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A new scramble for Africa?: imperialism, investment and development
The Nordic Africa Institute.
Dag Hammarskjöld Foundation.ORCID iD: 0000-0001-8439-8148
2009 (English)Collection (editor) (Other academic)
Abstract [en]

Dramatically escalating prices of raw materials, driven by rapid industrialisation in China and other countries of the global South as well as by looming world shortages, had for the few years preceding the financial meltdown and global recession of 2009 promoted a new scramble for Africa’s natural resources. It signalled a brisk turnaround in prospects for what The Economist had dubbed the ‘hopeless continent’ as recently as 1999. However, while average growth rates across the continent have increased, the implications for Africa’s development were and remain at best dubious.

In this important volume, the new scramble for Africa is placed in the historical context of imperialism and the contributors show important continuities with the original nineteenth-century scramble. However, while the previous scramble was between major European powers, today the continent provides a battleground for competition between the US, the European Union, China and other emerging players such as India and South Africa.

This book raises significant general questions relating to the nature of emerging global competition between the US and China; the centrality of the struggle for oil and minerals and resulting militarisation; the international battle to capture Africa’s markets; the marginalisation of African capitalism; and the ambiguous benefits that investment and production by multinational companies bring to African communities. Arguing that exploitation of the continent by comprador African elites remains central, the book concludes by raising important questions about the prospects for development in Africa.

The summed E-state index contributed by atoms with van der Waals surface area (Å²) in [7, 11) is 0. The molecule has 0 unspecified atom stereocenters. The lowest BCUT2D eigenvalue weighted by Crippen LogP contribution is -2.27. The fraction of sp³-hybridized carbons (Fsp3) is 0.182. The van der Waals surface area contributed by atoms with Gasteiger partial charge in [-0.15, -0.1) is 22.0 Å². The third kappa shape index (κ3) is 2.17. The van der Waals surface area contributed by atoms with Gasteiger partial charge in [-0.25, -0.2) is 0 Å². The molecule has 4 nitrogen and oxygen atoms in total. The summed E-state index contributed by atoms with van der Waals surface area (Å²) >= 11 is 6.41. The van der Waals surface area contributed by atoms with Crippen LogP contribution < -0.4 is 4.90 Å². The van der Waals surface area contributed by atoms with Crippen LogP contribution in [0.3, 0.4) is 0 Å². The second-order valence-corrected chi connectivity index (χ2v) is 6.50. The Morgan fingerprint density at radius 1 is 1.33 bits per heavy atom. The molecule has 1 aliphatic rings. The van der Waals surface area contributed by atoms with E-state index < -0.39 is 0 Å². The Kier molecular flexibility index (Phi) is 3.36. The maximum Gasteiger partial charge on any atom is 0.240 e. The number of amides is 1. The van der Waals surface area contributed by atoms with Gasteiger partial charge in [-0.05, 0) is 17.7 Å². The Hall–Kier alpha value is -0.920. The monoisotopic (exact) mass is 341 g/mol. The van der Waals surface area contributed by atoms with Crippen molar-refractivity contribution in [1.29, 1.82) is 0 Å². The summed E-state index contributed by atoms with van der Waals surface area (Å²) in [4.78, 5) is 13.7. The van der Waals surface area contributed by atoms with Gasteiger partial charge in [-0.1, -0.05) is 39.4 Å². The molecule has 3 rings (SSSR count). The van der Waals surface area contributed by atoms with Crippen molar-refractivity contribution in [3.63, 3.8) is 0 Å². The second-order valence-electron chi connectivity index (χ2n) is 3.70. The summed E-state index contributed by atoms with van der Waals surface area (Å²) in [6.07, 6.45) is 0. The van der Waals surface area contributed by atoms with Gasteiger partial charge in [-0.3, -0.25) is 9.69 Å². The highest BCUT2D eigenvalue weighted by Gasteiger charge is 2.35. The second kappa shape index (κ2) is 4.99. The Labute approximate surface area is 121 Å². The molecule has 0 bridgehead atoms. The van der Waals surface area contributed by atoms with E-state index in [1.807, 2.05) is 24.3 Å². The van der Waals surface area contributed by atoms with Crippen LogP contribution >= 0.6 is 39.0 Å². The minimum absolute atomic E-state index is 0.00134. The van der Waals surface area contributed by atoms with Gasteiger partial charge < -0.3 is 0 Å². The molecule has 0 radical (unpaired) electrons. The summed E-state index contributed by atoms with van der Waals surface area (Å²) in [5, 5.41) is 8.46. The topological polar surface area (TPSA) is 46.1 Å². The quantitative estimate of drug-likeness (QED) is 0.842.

Place, publisher, year, edition, pages
Scottsville, South Africa; Uppsala: University of KwaZulu-Natal Press; Nordiska Afrikainstitutet , 2009. , p. 440
Keywords [en]
International economic relations, Foreign investment, Natural resources, Resources exploitation, Geopolitics, Imperialism, Economic dependence
National Category
Economics and Business
Identifiers
URN: urn:nbn:se:nai:diva-11ISBN: 9781869141714 (print)OAI: oai:DiVA.org:nai-11DiVA, id: diva2:219817
Note

Published by the UKZN Press with support from the Nordic Africa Institute.

Contents: Introduction: A New Scramble for Africa? / Henning Melber and Roger Southall -- 1. Scrambling for Africa? Continuities and Discontinuities with Formal Imperialism / Roger Southall -- 2. Global Capitalism and the Neo-Liberalisation of Africa / Vishwas Satgar -- 3. Global Trade Regimes and Multi-Polarity: The US and Chinese Scramble for African Resources and Markets / Henning Melber -- 4. Trade Relations between the European Union and Sub-Saharan Africa under the Cotonou Agreement: Repartitioning and Economically Recolonising the Continent? / Margaret C. Lee -- 5. India’s Engagements in Africa: Self-Interest or Mutual Partnership? / Sanusha Naidu -- 6. South Africa in Africa: Still a Formidable Player / John Daniel and Nompumelelo Bhengu -- 7. The Militarisation of the New Scramble in Africa / Martin Rupiya and Roger Southall -- 8. Scrambling for Oil in West Africa? / Cyril I. Obi -- 9. Oil and War in Chad / Simon Massey and Roy May -- 10. The Mining Boom in Sub-Saharan Africa: Continuity, Change and Policy Implications / Wilson Prichard -- 11. Extractive Orders: Transnational Mining Companies in the Nineteenth and Twenty-First Centuries in the Central African Copperbelt / Jana Hönke -- 12. The Scramble for Genetic Resources / Carol Thompson -- 13. The European Union and the International Scramble for African Fish / André Standing -- 14. The Scramble for Africa and the Marginalisation of African Capitalism / Roger Southall and Alex Comninos -- 15. International Competition, Public Contracts and Foreign Business Bribery in Africa: The Case of Uganda / Roger Tangri -- 16. Conclusion: Towards a Response / Roger Southall and Henning Melber

Available from: 2009-05-28 Created: 2009-05-26 Last updated: 2023-07-12Bibliographically approved

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